From Longman Dictionary of Contemporary Englishmentionmen‧tion1 /ˈmenʃən/ ●●● S1 W1 verb [transitive] 1 MENTIONto talk or write about something or someone, usually quickly and without saying very much or giving details Was my name mentioned at all? Some of the problems were mentioned in his report.mention something to somebody I mentioned the idea to Joan, and she seemed to like it.mention (that) He mentioned that he was having problems, but he didn’t explain. It’s worth mentioning (=it is important enough to mention) that they only studied a very small number of cases. As I mentioned earlier, there have been a lot of changes recently. She mentioned in passing (=mentioned in a quick unimportant way) that you had just been to Rome.now you mention it (=used to say that you had not thought about something until the speaker mentioned it) Now you mention it, I haven’t seen her around lately.fail/omit/neglect to mention something (=not mention something you should mention) The report failed to mention that most of the landowners do not live on their properties.► see thesaurus at sayGRAMMAR: Patterns with mentionMention is a transitive verb and must be followed by an object. You say: He mentioned a book he’d read. ✗Don’t say: He mentioned about a book. You say: She mentioned that she might be late. ✗Don’t say: She mentioned about she might be late.2 → don’t mention it3 → not to mention something4 → be mentioned in dispatchesCOLLOCATIONSphrasesas I mentioned earlierAs I mentioned earlier, it will cost a lot of money.it is worth mentioning that (=it is important enough to mention)It is worth mentioning again that most accidents happen in the home.mention something in passing (=mention something without much detail, especially while you were talking about something else)She mentioned in passing that she had an eight-year-old son.now (that) you mention it (=used for saying that you had not thought of something until someone else mentioned it)I’ve never been to his house either, now that you mention it.fail/neglect/omit to mention something (=deliberately not mention something)I omitted to mention that I had not been to university.forget to mention somethingI must not forget to mention how kind he was to us.avoid mentioning somethingThey both avoided mentioning John, though Anne longed to talk about him.mention somebody’s nameWhy does he look angry every time I mention Clare’s name?to mention but a few (=used when you are only giving a few examples)She had taken a number of classes, including photography, art, and pottery, to mention but a few. THESAURUSmention to talk or write about something or someone, usually quickly and without saying very much or giving detailsKate had mentioned his name a few times, but I had not met him before.Jack mentioned that you might be looking for a new job.refer to somebody/something to say something about someone or something in a conversation, speech, or piece of writingHe had earlier referred to difficulties in gathering evidence.It was not clear which case he was referring to.touch on something to briefly mention a subject during a speech, lesson, piece of writing etcThis problem has already been touched on in Chapter 4.bring something up to start to talk about a particular subject during a conversation or meetingI didn’t want to bring up the subject of money.I knew you’d bring that up!raise to mention a subject that people should start to discuss or think about. Raise is more formal than bring something upHe promised to raise the issue with the prime minister.They raised a number of points.broach to mention a subject that may be embarrassing or upsetting, or that may cause an argumentI was reluctant to broach the subject of payment.cite formal to mention something as an example or proof of something else, or as a reason for somethingHong Kong is often cited as an example of this kind of economic system.allude to something formal to mention something in a way that is deliberately not directMany of the ancient Greek poets allude to this myth. → See Verb table
Examples from the Corpusmention• "Why didn't you tell me?" "It didn't seem worth mentioning."• We didn't really discuss the price, but somebody mentioned a figure of £300.• An Inhibition as mentioned above, is rarely used.• As mentioned at the beginning, oil paints dry by oxidisation.• As I mentioned earlier, not all children who are aggressive display these physical characteristics.• As I mentioned earlier, sales this year have been lower than expected.• When you were talking to Barbara, did she mention her mother at all?• When I mentioned her name, he looked embarrassed.• Did I mention I saw Lee and John yesterday?• Then he remembered that Liz had mentioned in passing that her father was a lawyer.• Now that you mention it, I did think she was behaving a little strangely last night.• As mentioned, later on we will talk about the importance of being a brand.• The insurance industry has all the power, not to mention our friend Chuck Quackenbush as state insurance commissioner.• He mentioned something about a party, but he didn't say when it was.• At that stage the inspector did not mention spent nuclear fuel.• I forgot to mention that I won't be in tomorrow.• Eve mentioned that you might be looking for a temporary job.• It is worth mentioning that young children are particularly vulnerable to accidents in the home.• She mentioned this every year until the year our parents died and she betrayed me, paying me back.• She had started having nose bleeds, but when she mentioned this to her doctor, he told her not to worry.• Did he mention where he went to school?• He didn't mention which limb though.fail/omit/neglect to mention something• But he failed to mention one key appeal: fun.• For some reason Ted neglected to mention the deals when he was responding to questions from the board.• They offered no explanation for why they failed to mention the excessive airborne formaldehyde last week.• New Labour failed to mention the theatre in one of its early cheerleading manifestos for Cool Britannia.• Scriven had neglected to mention this in his presentation.• Modern censures on Herodotos for failing to mention this obstacle have, here as often, been proved unjustified.• Why then omit to mention Walter?mentionmention2 ●●○ noun [countable usually singular, uncountable] MENTIONwhen someone mentions something or someone in a conversation, piece of writing etcmention of He made no mention of his wife’s illness.at the mention of something At the mention of a trip to the seaside, the children got very excited. They all get a mention (=they are all mentioned) in the book.deserve/merit (a) mention There is one other person who deserves special mention (=is especially worth mentioning for something they have done). → honourable mentionCOLLOCATIONSverbsmake no mention of somethingNelson made no mention of his family; he talked only of his work.get/receive a mentionThis type of research rarely gets a mention in the media.deserve/merit a mentionThe village was large enough to merit a mention in the 11th century Domesday Book.adjectivesa brief mentionDillon makes only a brief mention of the idea in his book.special/particular mentionMrs. McMillan deserves particular mention for all her hard work.a passing mention (=a brief mention when other things seem more important)There was only a passing mention of the event in the paper.phrasesbe worthy of mention (=deserve to be talked about)This book is particularly worthy of mention for the clarity of its writing.the mere mention of something (=the fact of saying something that seems unimportant)The mere mention of his name caused her to burst into tears.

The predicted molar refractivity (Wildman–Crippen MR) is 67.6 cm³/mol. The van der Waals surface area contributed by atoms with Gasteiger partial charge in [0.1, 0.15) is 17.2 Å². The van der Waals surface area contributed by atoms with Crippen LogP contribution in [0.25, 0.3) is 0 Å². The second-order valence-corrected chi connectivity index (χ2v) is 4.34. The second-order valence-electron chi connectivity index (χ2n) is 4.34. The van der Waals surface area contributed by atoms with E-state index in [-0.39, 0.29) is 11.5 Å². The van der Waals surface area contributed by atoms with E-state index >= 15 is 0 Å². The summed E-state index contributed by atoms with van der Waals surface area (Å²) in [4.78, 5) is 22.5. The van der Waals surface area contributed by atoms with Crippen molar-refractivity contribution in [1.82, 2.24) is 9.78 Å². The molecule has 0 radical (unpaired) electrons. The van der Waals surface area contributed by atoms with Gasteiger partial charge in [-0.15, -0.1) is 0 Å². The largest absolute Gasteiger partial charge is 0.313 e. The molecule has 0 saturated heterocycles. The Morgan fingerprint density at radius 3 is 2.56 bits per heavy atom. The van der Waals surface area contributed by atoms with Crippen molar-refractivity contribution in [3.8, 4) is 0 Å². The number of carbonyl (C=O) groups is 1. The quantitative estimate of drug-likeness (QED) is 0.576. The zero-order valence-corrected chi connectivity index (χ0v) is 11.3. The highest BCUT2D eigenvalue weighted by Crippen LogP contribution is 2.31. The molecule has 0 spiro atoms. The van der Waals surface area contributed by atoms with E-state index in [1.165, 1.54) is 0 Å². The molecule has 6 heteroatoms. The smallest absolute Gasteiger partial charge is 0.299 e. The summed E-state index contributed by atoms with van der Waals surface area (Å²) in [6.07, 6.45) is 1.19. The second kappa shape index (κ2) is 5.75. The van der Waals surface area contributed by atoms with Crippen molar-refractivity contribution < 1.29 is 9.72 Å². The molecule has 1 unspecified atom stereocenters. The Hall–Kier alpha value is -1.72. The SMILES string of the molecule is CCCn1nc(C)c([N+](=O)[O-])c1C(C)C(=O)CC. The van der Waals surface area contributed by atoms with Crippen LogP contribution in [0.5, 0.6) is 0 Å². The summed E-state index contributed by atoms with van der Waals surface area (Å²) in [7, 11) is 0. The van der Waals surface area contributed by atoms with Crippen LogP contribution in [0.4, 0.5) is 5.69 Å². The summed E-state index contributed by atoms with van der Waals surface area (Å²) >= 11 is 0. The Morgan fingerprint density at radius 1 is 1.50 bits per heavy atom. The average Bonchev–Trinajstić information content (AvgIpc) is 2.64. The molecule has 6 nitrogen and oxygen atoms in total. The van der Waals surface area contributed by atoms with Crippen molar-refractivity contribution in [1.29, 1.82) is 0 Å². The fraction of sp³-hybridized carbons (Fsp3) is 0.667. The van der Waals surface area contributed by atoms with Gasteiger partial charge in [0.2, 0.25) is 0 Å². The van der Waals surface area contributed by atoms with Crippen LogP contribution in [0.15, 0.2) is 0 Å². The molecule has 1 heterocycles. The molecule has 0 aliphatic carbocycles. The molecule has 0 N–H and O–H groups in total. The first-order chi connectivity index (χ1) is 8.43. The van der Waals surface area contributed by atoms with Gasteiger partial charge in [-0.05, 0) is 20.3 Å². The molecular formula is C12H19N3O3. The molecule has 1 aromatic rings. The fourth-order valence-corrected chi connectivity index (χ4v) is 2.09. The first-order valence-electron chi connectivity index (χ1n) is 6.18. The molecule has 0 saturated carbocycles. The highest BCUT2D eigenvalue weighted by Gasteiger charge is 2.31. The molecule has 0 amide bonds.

Examples from the Corpusmention• The case even got a mention in some of the national newspapers.• Players not even worth a mention now can change everything with a good game or two.• Omit any mention of a short-term job that you left on poor terms?• Mr Franks made no mention of any changes at the top of the company.• Faculty minutes likewise make no mention of any admissions decision concerning him.• There was no mention of a pay rise.• Ever since Ben had first found that single mention of him in the journals.• Two other specialist texts deserve special mention.• Tonight, she figures her contribution on the court is worth special mention.• Please don't switch off at the mention of maths, if you can use a calculator, you an do this.• The next thing to disappear without mention was the Ransome.special mention• About.com deserves a special mention, because unlike most directories, is a topics are and by expert guides.• David Whitehead of the University of Sheffield received a special mention and a prize of £100.• Two of these behaviors deserve special mention.• Parents' groups deserve special mention.• And there are neighbouring glens on the east side of the watershed, also lovely and deserving of special mention.• In a month-long seat belt campaign during 1992, this group received special mention and considerable media attention.• The chairman thanked all committee members, with special mention of Violet Scrace's Friday coffee mornings.• Tonight, she figures her contribution on the court is worth special mention.Origin mention2 (1300-1400) Old French Latin mentio, from mens “mind”